The Iraqi Army School of Infantry Non-Commissioned Officer II (SINCO II) marked a significant milestone last week by achieving Initial Operating Capability ahead of schedule.
The School, based at the Taji Military Complex, 20 kilometres north of Baghdad, can now conduct 75 per cent of its training activities without coalition assistance.
SINCO II has been supported by the Australian and New Zealand-led Task Group Taji, part of the broader coalition’s Combined Joint Task Force Operation Inherent Resolve.
Commanding Officer of the Taji Training Task Unit, Lieutenant Colonel Matthew Smith, said the declaration of Initial Operating Capability was the result of significant hard work by the school over a long period.
“This represents a milestone for the Taji campaign plan; a transition towards training that is solely led by the Iraqi Security Forces,” Lieutenant Colonel Smith said.
SINCO II is responsible for training personnel from Iraqi Army Brigades who in turn work to secure and stabilise areas in Iraq, which have recently been liberated from Daesh.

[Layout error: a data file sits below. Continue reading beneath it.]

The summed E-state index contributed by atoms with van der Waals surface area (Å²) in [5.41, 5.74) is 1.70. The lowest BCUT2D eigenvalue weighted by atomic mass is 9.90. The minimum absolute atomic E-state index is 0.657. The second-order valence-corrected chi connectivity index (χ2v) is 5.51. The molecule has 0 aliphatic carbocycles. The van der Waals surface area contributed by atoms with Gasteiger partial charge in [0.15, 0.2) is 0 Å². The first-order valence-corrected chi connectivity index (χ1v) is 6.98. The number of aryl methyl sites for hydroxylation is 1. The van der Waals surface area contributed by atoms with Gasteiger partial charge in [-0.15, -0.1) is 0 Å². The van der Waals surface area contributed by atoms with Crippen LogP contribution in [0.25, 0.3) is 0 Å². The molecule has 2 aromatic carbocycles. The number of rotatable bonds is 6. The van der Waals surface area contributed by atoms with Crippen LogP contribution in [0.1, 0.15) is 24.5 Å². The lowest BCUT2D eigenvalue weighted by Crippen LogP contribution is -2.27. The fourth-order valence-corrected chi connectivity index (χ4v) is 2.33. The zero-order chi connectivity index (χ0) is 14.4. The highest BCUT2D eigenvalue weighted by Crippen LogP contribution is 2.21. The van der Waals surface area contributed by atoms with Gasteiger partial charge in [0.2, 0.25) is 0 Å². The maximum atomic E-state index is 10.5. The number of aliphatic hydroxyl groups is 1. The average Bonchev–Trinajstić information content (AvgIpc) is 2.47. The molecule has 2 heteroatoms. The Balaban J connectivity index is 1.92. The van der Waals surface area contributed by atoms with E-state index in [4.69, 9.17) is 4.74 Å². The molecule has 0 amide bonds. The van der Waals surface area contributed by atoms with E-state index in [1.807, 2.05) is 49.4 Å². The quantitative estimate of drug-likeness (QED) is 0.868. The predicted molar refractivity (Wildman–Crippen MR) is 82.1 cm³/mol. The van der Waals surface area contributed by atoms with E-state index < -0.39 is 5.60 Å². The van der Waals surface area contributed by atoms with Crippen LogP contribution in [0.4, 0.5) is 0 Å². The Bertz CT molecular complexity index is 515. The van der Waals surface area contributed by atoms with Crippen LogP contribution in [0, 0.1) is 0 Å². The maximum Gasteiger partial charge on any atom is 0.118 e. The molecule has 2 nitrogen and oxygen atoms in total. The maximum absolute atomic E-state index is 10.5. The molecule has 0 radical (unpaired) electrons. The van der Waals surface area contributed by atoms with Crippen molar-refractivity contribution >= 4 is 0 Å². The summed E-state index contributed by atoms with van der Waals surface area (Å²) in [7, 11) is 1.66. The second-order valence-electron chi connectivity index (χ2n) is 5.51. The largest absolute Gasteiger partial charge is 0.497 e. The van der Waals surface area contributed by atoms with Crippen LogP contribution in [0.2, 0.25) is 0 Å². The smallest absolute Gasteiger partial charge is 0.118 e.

The training is focused on enhancing core infantry skills including weapons handling, marksmanship, explosive hazard awareness, combat first aid, urban operations and combined arms operations. Students are also provided lessons on the Law of Armed Conflict.
In line with this achievement, Australian support to SINCO II has transitioned from direct training of Iraqi soldiers to train-the-trainer and mentoring activities.
Australia’s efforts are now focused on supporting the Iraqi Army to reach full operating capacity at SINCO II.